A man in a bright orange shirt smiles while seated on a chair in a garage, surrounded by tools and equipment like a blue tool chest and a red lawnmower.

Every negative comment is fuel to my fire. It’s nice to know I can push myself.

A collage of five photos of Mason. One shows him as a young child in the backseat of a car with both legs in braces. Another photo shows him as a young man with his arm over the shoulder of a man in a tie. The other photos shows him using a leafblower, standing in the doorway of a bobcat, and standing on a large yellow piece of machinery.

Driven to Succeed

Mason Bailey fought for opportunities to prove himself

Zipping around his grandparents’ farm on a four-wheeler is one of Mason Bailey’s fondest childhood memories.

He also enjoyed fishing and operating farm equipment on their 300-acre property near London, Ky. “I loved the freedom to be able to learn and be out in nature,” he said. “I knew at a very young age that I was going to be doing something with that equipment.”

That early spark stuck with Bailey. After high school, he headed to the Warren County Career Center. He earned his heavy equipment operator license in 2020.

Now, Bailey is celebrating a successful first year as the owner of a small landscaping company, Seasonal Impact.

Bailey’s path wasn’t easy. Often the 23-year-old had to fight just for a chance to prove himself. “Every negative comment is fuel to my fire,” he said.

Bailey has cerebral palsy and uses a cane when he walks. He’s had 12 surgeries to help with his growth and being able to walk. As he got older and spent more time on the family farm, his passion for operating heavy equipment grew.

High school teachers tried to steer Bailey on a different path because of his physical disability. But he persisted with little accommodation from others.
While learning to use bulldozers and backhoes, Bailey built himself a gravel ramp to make it easier to get in and out of the heavy equipment. He also refined his skills as a part-time groundskeeper for Madison Tree Care & Landscaping.

“We brought Mason on and we started off pretty conservative. Once we got some ground rules set, I backed off, like I do with most of my workers and let them develop,” said Jay Butcher, his supervisor at Madison Tree.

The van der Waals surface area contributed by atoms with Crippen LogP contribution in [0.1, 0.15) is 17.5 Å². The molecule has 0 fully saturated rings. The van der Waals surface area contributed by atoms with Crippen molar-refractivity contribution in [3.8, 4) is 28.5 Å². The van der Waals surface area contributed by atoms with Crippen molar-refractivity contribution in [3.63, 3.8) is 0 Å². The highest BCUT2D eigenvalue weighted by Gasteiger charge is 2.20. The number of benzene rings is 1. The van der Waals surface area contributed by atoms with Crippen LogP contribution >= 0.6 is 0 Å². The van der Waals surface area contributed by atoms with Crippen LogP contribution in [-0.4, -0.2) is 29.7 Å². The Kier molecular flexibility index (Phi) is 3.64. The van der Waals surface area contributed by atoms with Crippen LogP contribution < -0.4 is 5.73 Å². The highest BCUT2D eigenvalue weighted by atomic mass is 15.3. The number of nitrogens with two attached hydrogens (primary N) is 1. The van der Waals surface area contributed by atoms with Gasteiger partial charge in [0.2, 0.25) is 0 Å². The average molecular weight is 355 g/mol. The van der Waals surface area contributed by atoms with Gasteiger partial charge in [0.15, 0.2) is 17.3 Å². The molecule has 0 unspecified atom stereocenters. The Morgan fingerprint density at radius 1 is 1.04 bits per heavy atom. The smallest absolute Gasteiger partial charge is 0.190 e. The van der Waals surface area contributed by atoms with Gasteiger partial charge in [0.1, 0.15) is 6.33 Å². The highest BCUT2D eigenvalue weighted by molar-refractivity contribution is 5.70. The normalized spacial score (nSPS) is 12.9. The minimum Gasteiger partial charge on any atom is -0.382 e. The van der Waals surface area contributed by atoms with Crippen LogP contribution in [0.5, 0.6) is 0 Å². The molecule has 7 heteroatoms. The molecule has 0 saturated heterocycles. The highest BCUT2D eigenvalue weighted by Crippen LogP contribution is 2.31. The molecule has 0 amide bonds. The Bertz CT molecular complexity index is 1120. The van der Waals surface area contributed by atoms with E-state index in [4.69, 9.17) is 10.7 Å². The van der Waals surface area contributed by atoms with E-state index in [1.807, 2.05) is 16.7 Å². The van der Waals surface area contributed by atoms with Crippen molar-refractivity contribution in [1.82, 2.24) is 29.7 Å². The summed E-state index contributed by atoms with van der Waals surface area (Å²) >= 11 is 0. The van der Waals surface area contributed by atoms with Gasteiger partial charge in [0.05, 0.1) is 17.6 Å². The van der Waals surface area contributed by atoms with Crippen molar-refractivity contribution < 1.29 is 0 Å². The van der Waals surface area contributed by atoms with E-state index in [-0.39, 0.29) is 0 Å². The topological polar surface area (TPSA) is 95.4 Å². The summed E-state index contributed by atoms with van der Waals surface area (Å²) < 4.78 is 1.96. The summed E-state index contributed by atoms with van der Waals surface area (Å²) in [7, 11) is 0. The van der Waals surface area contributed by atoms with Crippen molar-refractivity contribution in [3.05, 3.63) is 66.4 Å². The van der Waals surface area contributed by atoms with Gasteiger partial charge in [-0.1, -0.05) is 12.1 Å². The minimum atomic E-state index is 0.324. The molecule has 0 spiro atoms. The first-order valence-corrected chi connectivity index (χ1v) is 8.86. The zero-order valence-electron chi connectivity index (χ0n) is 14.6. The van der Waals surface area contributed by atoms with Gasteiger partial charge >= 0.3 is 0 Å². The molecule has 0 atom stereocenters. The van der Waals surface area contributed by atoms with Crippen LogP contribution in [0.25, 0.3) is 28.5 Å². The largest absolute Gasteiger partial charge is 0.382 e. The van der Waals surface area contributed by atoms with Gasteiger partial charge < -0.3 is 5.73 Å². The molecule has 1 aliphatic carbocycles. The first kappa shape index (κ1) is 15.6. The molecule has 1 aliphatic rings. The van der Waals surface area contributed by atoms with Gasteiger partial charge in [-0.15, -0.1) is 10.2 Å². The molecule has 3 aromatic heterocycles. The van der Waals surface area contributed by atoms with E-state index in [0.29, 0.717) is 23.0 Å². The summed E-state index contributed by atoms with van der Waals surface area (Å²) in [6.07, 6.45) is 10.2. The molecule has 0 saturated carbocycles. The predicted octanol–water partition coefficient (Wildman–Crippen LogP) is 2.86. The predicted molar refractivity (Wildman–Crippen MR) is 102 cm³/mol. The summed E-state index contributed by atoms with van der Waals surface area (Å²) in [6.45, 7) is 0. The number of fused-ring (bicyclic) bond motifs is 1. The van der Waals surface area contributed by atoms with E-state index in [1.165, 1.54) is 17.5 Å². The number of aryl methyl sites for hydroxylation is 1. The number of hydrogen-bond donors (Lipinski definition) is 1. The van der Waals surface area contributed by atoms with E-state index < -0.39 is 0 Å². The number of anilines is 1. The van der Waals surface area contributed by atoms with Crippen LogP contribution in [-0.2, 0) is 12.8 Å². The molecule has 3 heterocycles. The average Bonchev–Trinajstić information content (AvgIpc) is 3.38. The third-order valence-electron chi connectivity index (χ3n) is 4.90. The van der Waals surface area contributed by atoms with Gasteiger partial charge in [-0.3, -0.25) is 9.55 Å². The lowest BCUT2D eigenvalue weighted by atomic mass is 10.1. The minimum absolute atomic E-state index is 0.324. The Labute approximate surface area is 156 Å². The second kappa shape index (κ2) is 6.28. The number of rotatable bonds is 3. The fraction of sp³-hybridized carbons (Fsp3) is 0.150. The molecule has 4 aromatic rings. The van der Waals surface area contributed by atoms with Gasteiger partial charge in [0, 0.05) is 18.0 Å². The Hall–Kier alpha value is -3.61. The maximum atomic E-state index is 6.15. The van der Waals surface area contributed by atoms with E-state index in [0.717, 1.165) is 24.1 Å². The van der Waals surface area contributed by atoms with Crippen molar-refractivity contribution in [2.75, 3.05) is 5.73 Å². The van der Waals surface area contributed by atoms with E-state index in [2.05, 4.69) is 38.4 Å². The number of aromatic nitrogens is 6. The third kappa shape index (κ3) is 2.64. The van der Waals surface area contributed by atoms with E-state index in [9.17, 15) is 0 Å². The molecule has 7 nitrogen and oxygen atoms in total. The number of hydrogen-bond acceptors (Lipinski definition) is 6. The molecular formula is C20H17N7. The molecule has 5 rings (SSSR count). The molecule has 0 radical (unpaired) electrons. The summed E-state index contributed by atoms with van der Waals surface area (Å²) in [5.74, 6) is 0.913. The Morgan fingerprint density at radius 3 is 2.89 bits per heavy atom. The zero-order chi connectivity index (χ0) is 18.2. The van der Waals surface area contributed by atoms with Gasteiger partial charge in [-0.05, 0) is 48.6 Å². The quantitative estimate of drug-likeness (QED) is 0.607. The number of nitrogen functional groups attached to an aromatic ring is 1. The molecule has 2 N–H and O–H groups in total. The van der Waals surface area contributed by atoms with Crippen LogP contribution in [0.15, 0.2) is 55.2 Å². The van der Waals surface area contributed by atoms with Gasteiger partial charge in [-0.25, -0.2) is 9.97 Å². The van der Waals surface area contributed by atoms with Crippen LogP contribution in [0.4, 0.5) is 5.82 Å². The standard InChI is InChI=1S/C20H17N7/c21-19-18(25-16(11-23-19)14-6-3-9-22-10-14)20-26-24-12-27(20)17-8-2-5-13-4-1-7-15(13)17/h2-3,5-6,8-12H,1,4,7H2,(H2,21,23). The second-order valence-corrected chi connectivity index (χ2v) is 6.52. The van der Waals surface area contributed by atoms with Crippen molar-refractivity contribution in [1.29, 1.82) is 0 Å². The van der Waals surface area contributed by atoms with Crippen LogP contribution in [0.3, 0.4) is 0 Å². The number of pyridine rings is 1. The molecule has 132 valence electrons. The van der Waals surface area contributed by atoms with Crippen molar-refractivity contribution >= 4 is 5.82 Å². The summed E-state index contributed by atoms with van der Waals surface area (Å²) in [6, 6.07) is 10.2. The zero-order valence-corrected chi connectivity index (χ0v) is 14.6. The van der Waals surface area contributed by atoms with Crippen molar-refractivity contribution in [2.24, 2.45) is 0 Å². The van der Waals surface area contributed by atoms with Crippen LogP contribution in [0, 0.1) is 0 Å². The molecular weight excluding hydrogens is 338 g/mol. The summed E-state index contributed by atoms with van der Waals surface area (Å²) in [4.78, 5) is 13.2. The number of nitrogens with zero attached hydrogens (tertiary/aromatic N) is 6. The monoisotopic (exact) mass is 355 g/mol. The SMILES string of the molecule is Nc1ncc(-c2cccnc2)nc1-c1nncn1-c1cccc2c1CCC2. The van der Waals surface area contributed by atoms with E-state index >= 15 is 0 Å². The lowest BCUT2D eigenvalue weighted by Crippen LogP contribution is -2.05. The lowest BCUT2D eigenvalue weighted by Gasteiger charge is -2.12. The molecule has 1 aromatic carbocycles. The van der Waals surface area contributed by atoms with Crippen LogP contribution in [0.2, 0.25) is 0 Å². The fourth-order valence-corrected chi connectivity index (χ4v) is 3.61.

“I think people should have the ability to find their strengths and exploit them to the best of their ability.”

Being in an environment where he was accepted was a game-changer, Bailey said. He gained more experience with different equipment, and he learned how to interact with co-workers. He also appreciated the freedom to learn.

After trade school, he tried to find other jobs. “Nobody could look past my disability to hire me or even give me an opportunity to prove myself,” Bailey said.

“I sat through maybe 15-20 interviews of people telling me what I couldn’t do. And so I just said, ‘I’m going to be my own boss and start something from scratch.’”

It was a learning curve, but Bailey officially launched Seasonal Impact in 2022 from his Anderson Township home. He cuts grass, trims bushes, cleans up leaves and more for 12 clients—double his initial expectations.
“Mason is one of the most extraordinarily determined people I have ever met,” said Eric Metzger, a director at Hamilton County Developmental Disabilities Services, who has known Bailey for years.

“His success was the result of Mason and his family’s absolute refusal to go in any direction but forward, despite what seemed like a universe full of oversized and oncoming obstacles.”

As he grows his business, Bailey hopes to acquire more heavy equipment to expand the services he offers clients. “I love to be outside helping people. It’s nice to know I can push myself,” he said.

“You can do it if you dream it, as long as you stay persistent. And don’t listen to other people’s opinions because you know yourself as well as anybody.”

This article originally appeared in the Winter 2022-2023 issue of My Life magazine.